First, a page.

TOUGH: Whakatane cyclist Brad Jones competing with top amateur cyclists in Belgium. Photo Martine Verfaillie

CYCLIST Brad Jones is heading for the big time in international road racing.
Four weeks ago, the Whakatane 23-year-old left for Belgium to compete in top European amateur team Asfra.

The team competes in two or three races of about 120 kilometres each week and so far Jones has managed a ninth and a 14th in the 150-plus fields.

“The European cycling is a massive step up to what I have been doing in New Zealand,” he said.

“The first month up to now I was doing elite racing – mainly the best amateurs from Belgium and around the world do these to try make a name for themselves and get a professional contract and also some professionals attend. Belgians call these a kermesse race, which is 100-120 kilometres of four 10k loops going through various towns around the country, two to three times a week.

“The racing is technical with many corners and is chaotic, with up to 180 riders. Crashes happen often (I’ve been in one).

“My top three placings have been 22nd, 14th, and ninth with all finishes in the top 60, apart from the race when I crashed and when I got a flat tyre, which I did not finish.”

Because of the good results, his team manager picked him to race in this week’s Tour of Albania, an event of mostly professional riders from a range of European countries.

When he spoke to the Beacon overnight on Tuesday he had completed stage one, which he described as a relatively easy stage of 150km.

“There were some hills but the peloton (main group) maintained a relatively easy pace with only a few riders being dropped.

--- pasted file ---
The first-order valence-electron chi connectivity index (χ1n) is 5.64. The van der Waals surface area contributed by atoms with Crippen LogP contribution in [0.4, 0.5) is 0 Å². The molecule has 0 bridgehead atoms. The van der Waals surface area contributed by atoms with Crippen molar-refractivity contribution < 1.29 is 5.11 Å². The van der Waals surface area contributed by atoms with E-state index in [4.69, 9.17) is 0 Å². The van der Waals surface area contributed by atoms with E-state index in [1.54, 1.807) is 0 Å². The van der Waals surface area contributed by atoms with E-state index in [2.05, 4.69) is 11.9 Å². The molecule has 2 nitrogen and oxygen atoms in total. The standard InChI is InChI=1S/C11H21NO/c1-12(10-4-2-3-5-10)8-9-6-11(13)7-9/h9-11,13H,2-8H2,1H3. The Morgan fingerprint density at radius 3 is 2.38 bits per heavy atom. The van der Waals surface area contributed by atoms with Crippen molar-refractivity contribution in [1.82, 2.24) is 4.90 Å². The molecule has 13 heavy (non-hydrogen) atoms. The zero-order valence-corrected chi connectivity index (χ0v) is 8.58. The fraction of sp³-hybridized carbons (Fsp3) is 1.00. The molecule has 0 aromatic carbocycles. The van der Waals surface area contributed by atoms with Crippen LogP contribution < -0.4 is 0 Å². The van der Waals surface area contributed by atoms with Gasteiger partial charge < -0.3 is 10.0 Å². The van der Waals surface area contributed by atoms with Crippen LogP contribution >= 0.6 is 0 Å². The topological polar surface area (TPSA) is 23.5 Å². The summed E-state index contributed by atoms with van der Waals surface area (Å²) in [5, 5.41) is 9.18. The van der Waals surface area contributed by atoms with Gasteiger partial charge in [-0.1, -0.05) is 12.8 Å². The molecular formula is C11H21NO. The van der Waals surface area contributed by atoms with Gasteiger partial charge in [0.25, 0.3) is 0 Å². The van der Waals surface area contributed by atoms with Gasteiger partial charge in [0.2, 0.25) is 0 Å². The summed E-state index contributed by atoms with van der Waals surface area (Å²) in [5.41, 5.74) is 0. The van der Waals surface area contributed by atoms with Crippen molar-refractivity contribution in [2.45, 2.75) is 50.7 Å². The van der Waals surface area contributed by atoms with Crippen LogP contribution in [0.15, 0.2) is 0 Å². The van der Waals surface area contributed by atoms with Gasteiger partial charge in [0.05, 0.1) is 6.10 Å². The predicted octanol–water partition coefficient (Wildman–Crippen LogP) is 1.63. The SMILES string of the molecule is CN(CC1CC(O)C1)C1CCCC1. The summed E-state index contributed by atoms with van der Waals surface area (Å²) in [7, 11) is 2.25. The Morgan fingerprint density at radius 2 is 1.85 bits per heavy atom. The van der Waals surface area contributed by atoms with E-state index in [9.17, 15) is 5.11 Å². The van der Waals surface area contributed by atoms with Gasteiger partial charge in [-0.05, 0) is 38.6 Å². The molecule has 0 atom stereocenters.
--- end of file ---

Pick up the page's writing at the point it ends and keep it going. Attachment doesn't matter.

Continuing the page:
“The pace got up at the end with an average speed of over 50kmh for the final 15k.

“The sprint was crazy with some riders dropping back and others trying to get through on the narrow road.

“I couldn’t find a way through to the front and placed 29th.”

The following two days were relatively flat and Jones said he was “really looking forward to stage 4 and 5 at the end of the tour as we will hit the steep and long climbs which will see the stronger riders – I hope to be one of them – break away from the rest of the field.

“I think if everything goes well I could have a chance of a top 10 in one of these stages and move up the leader board for overall in the tour.”

Following the Albania tour Jones will be back in Belgium for three weeks where he hopes to be picked for a couple more big races.

Brad applied earlier in the year to become a part of Asfra and is paying his own way to gain international experience.

allen.winter@thebeacon.co.nz

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